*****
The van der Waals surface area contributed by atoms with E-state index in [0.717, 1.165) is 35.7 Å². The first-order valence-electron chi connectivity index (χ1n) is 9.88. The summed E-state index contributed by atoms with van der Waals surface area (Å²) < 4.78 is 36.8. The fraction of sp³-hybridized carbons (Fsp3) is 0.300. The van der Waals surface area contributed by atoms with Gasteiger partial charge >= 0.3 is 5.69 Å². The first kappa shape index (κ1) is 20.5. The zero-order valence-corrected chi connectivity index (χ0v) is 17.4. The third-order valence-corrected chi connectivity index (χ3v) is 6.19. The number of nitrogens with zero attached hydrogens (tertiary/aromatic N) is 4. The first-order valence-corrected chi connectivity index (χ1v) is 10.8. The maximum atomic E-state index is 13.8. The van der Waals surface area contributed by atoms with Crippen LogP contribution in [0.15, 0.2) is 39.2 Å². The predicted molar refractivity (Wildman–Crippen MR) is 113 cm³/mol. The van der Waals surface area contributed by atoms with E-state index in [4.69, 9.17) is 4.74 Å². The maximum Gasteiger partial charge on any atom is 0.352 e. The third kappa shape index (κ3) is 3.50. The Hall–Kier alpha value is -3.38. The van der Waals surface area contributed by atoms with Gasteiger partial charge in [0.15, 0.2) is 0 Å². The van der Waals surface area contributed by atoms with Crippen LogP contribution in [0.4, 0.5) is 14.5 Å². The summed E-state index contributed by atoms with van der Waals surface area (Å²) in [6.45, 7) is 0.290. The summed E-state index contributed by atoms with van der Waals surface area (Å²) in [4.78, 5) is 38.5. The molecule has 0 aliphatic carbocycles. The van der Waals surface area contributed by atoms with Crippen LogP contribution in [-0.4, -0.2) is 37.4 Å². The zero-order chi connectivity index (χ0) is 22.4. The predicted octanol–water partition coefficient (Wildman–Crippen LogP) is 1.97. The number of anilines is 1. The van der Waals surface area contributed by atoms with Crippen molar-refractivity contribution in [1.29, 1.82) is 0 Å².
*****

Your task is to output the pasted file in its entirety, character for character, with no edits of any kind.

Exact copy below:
The van der Waals surface area contributed by atoms with E-state index in [0.717, 1.165) is 35.7 Å². The first-order valence-electron chi connectivity index (χ1n) is 9.88. The summed E-state index contributed by atoms with van der Waals surface area (Å²) < 4.78 is 36.8. The fraction of sp³-hybridized carbons (Fsp3) is 0.300. The van der Waals surface area contributed by atoms with Gasteiger partial charge >= 0.3 is 5.69 Å². The first kappa shape index (κ1) is 20.5. The zero-order valence-corrected chi connectivity index (χ0v) is 17.4. The third-order valence-corrected chi connectivity index (χ3v) is 6.19. The number of nitrogens with zero attached hydrogens (tertiary/aromatic N) is 4. The first-order valence-corrected chi connectivity index (χ1v) is 10.8. The maximum atomic E-state index is 13.8. The van der Waals surface area contributed by atoms with Crippen LogP contribution in [0.15, 0.2) is 39.2 Å². The predicted molar refractivity (Wildman–Crippen MR) is 113 cm³/mol. The van der Waals surface area contributed by atoms with E-state index in [4.69, 9.17) is 4.74 Å². The maximum Gasteiger partial charge on any atom is 0.352 e. The third kappa shape index (κ3) is 3.50. The Hall–Kier alpha value is -3.38. The van der Waals surface area contributed by atoms with Gasteiger partial charge in [0.15, 0.2) is 0 Å². The van der Waals surface area contributed by atoms with Crippen LogP contribution in [0.4, 0.5) is 14.5 Å². The summed E-state index contributed by atoms with van der Waals surface area (Å²) in [6.45, 7) is 0.290. The summed E-state index contributed by atoms with van der Waals surface area (Å²) in [4.78, 5) is 38.5. The molecule has 0 aliphatic carbocycles. The van der Waals surface area contributed by atoms with Crippen LogP contribution in [-0.4, -0.2) is 37.4 Å². The zero-order chi connectivity index (χ0) is 22.4. The predicted octanol–water partition coefficient (Wildman–Crippen LogP) is 1.97. The number of anilines is 1. The van der Waals surface area contributed by atoms with Crippen molar-refractivity contribution in [1.29, 1.82) is 0 Å².